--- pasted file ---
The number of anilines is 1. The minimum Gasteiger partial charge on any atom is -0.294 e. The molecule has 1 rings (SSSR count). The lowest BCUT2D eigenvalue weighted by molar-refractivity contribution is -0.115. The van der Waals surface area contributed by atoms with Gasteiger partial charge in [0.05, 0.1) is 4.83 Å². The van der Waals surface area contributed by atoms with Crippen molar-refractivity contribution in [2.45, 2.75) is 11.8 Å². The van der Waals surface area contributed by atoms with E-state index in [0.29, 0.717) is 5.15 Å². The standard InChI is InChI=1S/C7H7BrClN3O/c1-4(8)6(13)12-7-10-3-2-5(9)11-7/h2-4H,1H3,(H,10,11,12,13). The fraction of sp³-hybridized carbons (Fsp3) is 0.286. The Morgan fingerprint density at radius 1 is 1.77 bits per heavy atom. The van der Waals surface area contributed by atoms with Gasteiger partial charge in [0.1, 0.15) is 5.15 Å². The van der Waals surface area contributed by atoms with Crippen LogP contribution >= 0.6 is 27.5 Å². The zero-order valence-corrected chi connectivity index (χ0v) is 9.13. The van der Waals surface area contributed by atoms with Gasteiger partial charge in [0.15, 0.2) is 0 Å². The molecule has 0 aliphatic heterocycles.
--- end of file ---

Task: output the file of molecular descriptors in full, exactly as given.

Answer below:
The number of anilines is 1. The minimum Gasteiger partial charge on any atom is -0.294 e. The molecule has 1 rings (SSSR count). The lowest BCUT2D eigenvalue weighted by molar-refractivity contribution is -0.115. The van der Waals surface area contributed by atoms with Gasteiger partial charge in [0.05, 0.1) is 4.83 Å². The van der Waals surface area contributed by atoms with Crippen molar-refractivity contribution in [2.45, 2.75) is 11.8 Å². The van der Waals surface area contributed by atoms with E-state index in [0.29, 0.717) is 5.15 Å². The standard InChI is InChI=1S/C7H7BrClN3O/c1-4(8)6(13)12-7-10-3-2-5(9)11-7/h2-4H,1H3,(H,10,11,12,13). The fraction of sp³-hybridized carbons (Fsp3) is 0.286. The Morgan fingerprint density at radius 1 is 1.77 bits per heavy atom. The van der Waals surface area contributed by atoms with Gasteiger partial charge in [0.1, 0.15) is 5.15 Å². The van der Waals surface area contributed by atoms with Crippen LogP contribution >= 0.6 is 27.5 Å². The zero-order valence-corrected chi connectivity index (χ0v) is 9.13. The van der Waals surface area contributed by atoms with Gasteiger partial charge in [0.15, 0.2) is 0 Å². The molecule has 0 aliphatic heterocycles.